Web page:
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Groundhog Day...Again?

by Geoff Chester, USNO Public Affairs | 30 January 2024

by Geoff Chester, USNO Public Affairs | 30 January 2024

NGC2264, the "Rosette Nebula" in Monoceros (with embedded star cluster NGC2244)
imaged 2021 March 7 at Sky Meadows State Park, Paris, Virginia
with an Explore Scientific AR102 10.2-cm (4-inch) f/6.5 refractor
and a ZWO ASI183MC CMOS imager.

The Moon wanes in the morning sky this week, diving southward along the ecliptic as she courses her way through the rising spring constellations.  Last Quarter occurs on the 2nd at 6:18 pm Eastern Standard Time.  If you are up during the wee hours on the morning of the 1st, look for the bright star just below Luna’s gibbous disc.  This is Spica, brightest star in the sprawling constellation of Virgo.  On the morning of the 4th the Moon’s waning crescent moves through the stars that form the “head” of the summer constellation of Scorpius.  The Moon ends the week near the bright glow of Venus as morning twilight brightens the sky.
February 2nd is Groundhog Day, once a quaint local observance that now attracts near world-wide attention.  The date has roots that go back well over 1000 years when traditional feudal calendars were anchored by the astronomical seasons.  Between the “quarter days” marked by the equinoxes and solstices there were “cross-quarter days” that marked the mid-points of seasons.  Each of these days were times of feasts and rituals dedicated to pagan gods.  As Christianity spread through Europe these dates were adapted to celebrate various saints or events.  Imbolc, the cross-quarter day celebrated around February 1st, became associated with Candlemas, the feast celebrated 40 days after Christmas.  German-speaking people maintained a ritual from pre-Christian times in which they saw badgers emerging from their dens.  If the weather was clear and cold, the animals returned to hibernation.  The ritual came to America with the so-called Pennsylvania Dutch immigrants, who replaced the badger with the native woodchuck.  It was observed locally in the eastern United States until 1993, when a popular movie introduced it to the world.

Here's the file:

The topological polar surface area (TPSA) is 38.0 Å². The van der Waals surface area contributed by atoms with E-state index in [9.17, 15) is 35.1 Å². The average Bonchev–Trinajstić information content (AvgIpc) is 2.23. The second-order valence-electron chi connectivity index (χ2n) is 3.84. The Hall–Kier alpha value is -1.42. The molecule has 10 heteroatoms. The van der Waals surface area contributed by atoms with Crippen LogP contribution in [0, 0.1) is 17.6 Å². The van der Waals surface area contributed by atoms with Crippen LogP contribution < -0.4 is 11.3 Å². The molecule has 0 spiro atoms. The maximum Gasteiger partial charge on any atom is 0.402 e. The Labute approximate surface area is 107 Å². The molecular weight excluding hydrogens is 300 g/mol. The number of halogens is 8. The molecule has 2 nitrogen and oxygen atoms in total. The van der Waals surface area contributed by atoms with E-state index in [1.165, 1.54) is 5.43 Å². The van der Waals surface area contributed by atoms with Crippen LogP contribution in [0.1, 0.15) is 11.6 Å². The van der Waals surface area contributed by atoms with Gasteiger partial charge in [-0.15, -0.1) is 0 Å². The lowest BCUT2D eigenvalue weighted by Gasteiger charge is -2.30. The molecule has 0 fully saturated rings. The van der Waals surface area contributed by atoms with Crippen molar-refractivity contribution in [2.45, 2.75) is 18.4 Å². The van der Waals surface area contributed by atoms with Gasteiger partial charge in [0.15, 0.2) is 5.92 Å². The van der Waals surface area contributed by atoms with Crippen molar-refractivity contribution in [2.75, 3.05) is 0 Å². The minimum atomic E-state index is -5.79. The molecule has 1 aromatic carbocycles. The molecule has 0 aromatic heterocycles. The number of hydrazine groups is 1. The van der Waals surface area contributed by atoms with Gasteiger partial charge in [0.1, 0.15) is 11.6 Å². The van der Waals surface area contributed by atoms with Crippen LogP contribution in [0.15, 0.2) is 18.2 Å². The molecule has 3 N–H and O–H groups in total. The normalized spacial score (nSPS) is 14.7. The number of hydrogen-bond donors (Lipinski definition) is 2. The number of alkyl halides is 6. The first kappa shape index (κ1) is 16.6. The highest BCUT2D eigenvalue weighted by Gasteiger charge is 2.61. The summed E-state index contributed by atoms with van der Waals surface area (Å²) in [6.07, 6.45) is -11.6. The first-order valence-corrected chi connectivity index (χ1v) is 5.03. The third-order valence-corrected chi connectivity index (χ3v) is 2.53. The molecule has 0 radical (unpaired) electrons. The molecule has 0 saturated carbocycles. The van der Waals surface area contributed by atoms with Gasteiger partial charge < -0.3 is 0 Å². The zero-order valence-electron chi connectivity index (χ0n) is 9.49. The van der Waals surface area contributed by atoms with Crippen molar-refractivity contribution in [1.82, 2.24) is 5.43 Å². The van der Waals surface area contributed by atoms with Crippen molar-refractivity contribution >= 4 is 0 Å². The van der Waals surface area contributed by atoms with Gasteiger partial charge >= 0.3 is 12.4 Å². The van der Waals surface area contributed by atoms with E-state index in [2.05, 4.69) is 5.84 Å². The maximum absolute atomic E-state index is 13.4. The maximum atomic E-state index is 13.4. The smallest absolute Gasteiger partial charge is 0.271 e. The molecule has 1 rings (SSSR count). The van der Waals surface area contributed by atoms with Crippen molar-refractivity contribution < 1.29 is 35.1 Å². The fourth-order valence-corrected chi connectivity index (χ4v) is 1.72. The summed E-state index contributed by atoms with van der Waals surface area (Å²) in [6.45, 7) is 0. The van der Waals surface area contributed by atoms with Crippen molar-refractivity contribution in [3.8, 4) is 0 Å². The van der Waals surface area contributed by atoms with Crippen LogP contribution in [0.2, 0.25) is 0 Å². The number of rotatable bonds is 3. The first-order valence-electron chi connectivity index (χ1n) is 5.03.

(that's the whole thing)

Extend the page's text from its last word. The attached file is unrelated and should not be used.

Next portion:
The February citizen-science observing campaign for the Globe at Night program begins on the evening of the 1st.  This is a great opportunity to contribute a bit of data for science and to sharpen your sky-watching skills.  The target constellation is Orion, the Hunter, which is ideally placed in the evening sky as well as visible from just about anywhere on the planet, even under urban skies.  Orion boasts a number of first- and second-magnitude stars as well as a good selection of fainter luminaries to help you determine the relative brightness of your observing sight.  You will find observing tips and reporting information on the program’s website.

In addition to Orion, take the time to explore other regions of the Great Winter Circle.  If you happen to be at a dark location, look between the bright star Capella at the top of the circle and the dazzling glow of Sirius, the brightest star in the sky.  In this area you may notice the faint diffuse glow of the winter Milky Way.  Unlike the summer sky, where we are looking toward our galaxy’s center, at this time of the year we are gazing in the opposite direction toward the Milky Way’s nearest edge.  This area is a wonderful part of the sky to look at with a small, wide-field telescope.  Just to the left of Orion is the obscure constellation of Monoceros, the Unicorn, one of the more “modern” constellations, introduced in star atlases in the 17th Century.  What it lacks in stars Monoceros makes up in knots of stars and glowing nebulosity.  Its most striking feature is the Rosette Nebula, a softly glowing gas cloud surrounding a bright knot of stars.  Dark skies are necessary to see it; its apparent diameter is about twice that of the full Moon.  If you’d like a chance to see it for yourself, come out to Sky Meadows State Park near Paris, Virginia on the evening of the 3rd.  The monthly “Astronomy for Everyone” program will feature dozens of telescopes provided by local amateur astronomers.

It is time to bid Saturn a warm farewell.  The ringed planet may still be glimpsed low in the southwest during evening twilight, but by the end of February he’ll pass behind the Sun.

Jupiter still dominates the early evening sky, but he now sets at around midnight.  Old Jove is easy to find, but if you want a good view through the telescope try to catch him as early as possible. 

Venus now rises just as morning twilight begins.  Your best view of her will be about 45 minutes before sunrise, when she will be some 10 degrees above the southeast horizon.  Look for the slender waning Moon below Venus before dawn on the 7th.


Commander, Naval Meteorology and Oceanography Command | 1100 Balch Blvd. | Stennis Space Center, Mississippi 39529

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